How to: Use transformer in a Data Pipeline


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This topic contains a basic example that shows how to use the concurrency::transformer class in a data pipeline. For a more complete example that uses a data pipeline to perform image processing, see Walkthrough: Creating an Image-Processing Network.

Data pipelining is a common pattern in concurrent programming. A data pipeline consists of a series of stages, where each stage performs work and then passes the result of that work to the next stage. The transformer class a key component in data pipelines because it receives an input value, performs work on that value, and then produces a result for another component to use.

This example uses the following data pipeline to perform a series of transformations given an initial input value:

  1. The first stage calculates the absolute value of its input.

  2. The second stage calculates the square root of its input.

  3. The third stage computes the square of its input.

  4. The forth stage negates its input.

  5. The fifth stage writes the final result to a message buffer.

Finally, the example prints the result of the pipeline to the console.

// data-pipeline.cpp
// compile with: /EHsc
#include <agents.h>
#include <math.h>
#include <iostream>

using namespace concurrency;
using namespace std;

int wmain()
   // Computes the absolute value of its input.
   transformer<int, int> t0([](int n) {
      return abs(n);

   // Computes the square root of its input.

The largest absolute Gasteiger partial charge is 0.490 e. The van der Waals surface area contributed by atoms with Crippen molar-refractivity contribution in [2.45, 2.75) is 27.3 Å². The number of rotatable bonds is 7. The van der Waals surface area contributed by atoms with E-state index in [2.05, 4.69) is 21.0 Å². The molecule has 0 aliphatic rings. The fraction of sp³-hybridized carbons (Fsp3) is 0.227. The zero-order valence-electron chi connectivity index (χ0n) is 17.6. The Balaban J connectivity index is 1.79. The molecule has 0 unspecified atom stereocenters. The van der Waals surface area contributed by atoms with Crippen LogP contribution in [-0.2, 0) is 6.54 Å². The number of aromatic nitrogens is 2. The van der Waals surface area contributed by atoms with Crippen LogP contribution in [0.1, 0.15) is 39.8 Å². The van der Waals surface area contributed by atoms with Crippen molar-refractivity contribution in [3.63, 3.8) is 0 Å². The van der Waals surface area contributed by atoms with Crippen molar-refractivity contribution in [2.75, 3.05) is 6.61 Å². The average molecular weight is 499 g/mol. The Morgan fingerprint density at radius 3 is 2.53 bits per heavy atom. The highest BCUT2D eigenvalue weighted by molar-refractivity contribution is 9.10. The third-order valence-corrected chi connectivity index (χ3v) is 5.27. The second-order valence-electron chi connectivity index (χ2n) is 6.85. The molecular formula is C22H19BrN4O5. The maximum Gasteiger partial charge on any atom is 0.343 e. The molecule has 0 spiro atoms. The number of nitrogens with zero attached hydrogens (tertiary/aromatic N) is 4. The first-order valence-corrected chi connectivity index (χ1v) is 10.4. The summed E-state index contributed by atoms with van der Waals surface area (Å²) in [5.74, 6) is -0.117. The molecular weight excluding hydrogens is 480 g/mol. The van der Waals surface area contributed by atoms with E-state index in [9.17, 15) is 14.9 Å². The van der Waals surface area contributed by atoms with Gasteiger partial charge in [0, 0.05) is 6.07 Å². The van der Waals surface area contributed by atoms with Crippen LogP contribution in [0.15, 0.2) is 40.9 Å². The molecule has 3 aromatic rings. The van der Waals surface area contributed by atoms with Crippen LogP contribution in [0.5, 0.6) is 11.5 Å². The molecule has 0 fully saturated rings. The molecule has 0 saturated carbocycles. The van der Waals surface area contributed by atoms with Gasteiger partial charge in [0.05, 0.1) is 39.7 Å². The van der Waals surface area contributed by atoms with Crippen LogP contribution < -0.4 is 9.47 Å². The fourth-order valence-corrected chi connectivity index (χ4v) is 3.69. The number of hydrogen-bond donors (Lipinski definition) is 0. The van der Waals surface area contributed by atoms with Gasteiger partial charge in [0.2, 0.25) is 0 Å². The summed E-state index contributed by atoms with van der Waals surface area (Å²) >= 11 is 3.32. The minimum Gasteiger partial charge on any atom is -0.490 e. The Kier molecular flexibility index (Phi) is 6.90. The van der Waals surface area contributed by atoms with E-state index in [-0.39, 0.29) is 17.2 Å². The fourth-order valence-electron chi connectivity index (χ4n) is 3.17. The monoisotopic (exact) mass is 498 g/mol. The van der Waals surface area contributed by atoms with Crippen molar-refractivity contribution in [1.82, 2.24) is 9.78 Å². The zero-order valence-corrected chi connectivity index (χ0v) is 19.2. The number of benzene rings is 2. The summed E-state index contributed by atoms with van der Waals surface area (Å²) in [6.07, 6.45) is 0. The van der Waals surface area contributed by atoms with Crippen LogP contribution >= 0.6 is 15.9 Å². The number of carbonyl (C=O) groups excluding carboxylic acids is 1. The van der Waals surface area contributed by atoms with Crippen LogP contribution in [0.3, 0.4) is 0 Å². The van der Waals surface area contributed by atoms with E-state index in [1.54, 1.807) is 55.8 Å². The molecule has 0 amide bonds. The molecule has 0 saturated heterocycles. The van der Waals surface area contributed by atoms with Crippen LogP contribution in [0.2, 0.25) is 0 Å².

transformer<int, double> t1([](int n) {
      return sqrt(static_cast<double>(n));

   // Computes the square its input.
   transformer<double, int> t2([](double n) {
      return static_cast<int>(n * n);

   // Negates its input.
   transformer<int, int> t3([](int n) {
      return -n;

   // Holds the result of the pipeline computation.
   single_assignment<int> result;

   // Link together each stage of the pipeline.
   // t0 -> t1 -> t2 -> t3 -> result

   // Propagate a message through the pipeline.
   send(t0, -42);

   // Print the result to the console.
   wcout << L"The result is " << receive(result) << L'.' << endl;

This example produces the following output:

The result is -42.  

It is common for a stage in a data pipeline to output a value whose type differs from its input value. In this example, the second stage takes a value of type int as its input and produces the square root of that value (a double) as its output.

System_CAPS_ICON_note.jpg Note

The data pipeline in this example is for illustration. Because each transformation operation performs little work, the overhead that is required to perform message-passing can outweigh the benefits of using a data pipeline.

Copy the example code and paste it in a Visual Studio project, or paste it in a file that is named data-pipeline.cpp and then run the following command in a Visual Studio Command Prompt window.

cl.exe /EHsc data-pipeline.cpp

Asynchronous Agents Library
Asynchronous Message Blocks
Walkthrough: Creating an Image-Processing Network